The Koreans: Passion and Grace

Russel Warren Howe, Author Houghton Mifflin Harcourt P $12.95 (275p) ISBN 978-0-15-647185-5
With the 1988 Summer Olympics on the horizon, journalist Howe (Black Africa, etc.) provides a timely primer on the game siteKorea. In two decades, the country has climbed from an ``agriculturally proud but poor'' position to industrialization and comparative wealth, yet Koreans preserve many ancient traditions and ceremonies. Howe surveys Korean art, architecture, education, family and business relationships, work ethics, legends, cuisine, dress, performing arts and the national sport (t'aekwondo or martial arts). Despite a history of invasions and authoritarianism, this nation, shows Howe, is a ``potential Eden,'' where wildlife flourishes at the Demilitarized Zone and massive reforestation has ``replenished the country's trees to as many as there must have been at the dawn of time.'' The engaging core of this book is a detailed examination of religious beliefs (``a life with the spirits'' in which shamanism predominates) and the millennium-old pharmacopoeia available from the local yak-jong-sang (alchemist). Yet, the book also portrays a nation of overachievers who are ``obsessed with the future.'' Howe highlights such striking contrasts throughout this absorbing, informed and satisfying study. Photos not seen by PW. (June)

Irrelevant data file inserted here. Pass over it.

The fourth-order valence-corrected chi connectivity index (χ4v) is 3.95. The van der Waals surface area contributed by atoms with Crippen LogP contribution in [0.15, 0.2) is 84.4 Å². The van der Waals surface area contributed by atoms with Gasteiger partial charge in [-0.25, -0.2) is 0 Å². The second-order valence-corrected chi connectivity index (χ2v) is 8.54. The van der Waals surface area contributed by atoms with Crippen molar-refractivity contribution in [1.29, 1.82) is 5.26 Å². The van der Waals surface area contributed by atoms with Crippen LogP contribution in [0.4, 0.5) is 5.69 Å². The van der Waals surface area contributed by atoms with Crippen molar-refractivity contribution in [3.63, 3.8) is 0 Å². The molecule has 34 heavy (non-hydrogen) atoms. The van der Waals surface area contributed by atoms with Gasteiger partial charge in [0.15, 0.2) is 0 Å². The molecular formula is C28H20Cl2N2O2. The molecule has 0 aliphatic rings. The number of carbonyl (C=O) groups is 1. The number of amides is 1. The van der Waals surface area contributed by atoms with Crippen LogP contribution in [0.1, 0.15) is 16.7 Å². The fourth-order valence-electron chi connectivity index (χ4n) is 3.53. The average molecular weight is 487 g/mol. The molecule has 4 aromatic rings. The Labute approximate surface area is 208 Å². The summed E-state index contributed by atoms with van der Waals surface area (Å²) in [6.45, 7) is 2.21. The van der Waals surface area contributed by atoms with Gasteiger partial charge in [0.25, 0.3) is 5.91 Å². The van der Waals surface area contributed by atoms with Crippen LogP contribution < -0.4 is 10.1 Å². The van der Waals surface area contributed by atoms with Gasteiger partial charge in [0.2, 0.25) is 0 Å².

Reviewed on: 09/01/1988
Release date: 09/01/1988
Genre: Nonfiction
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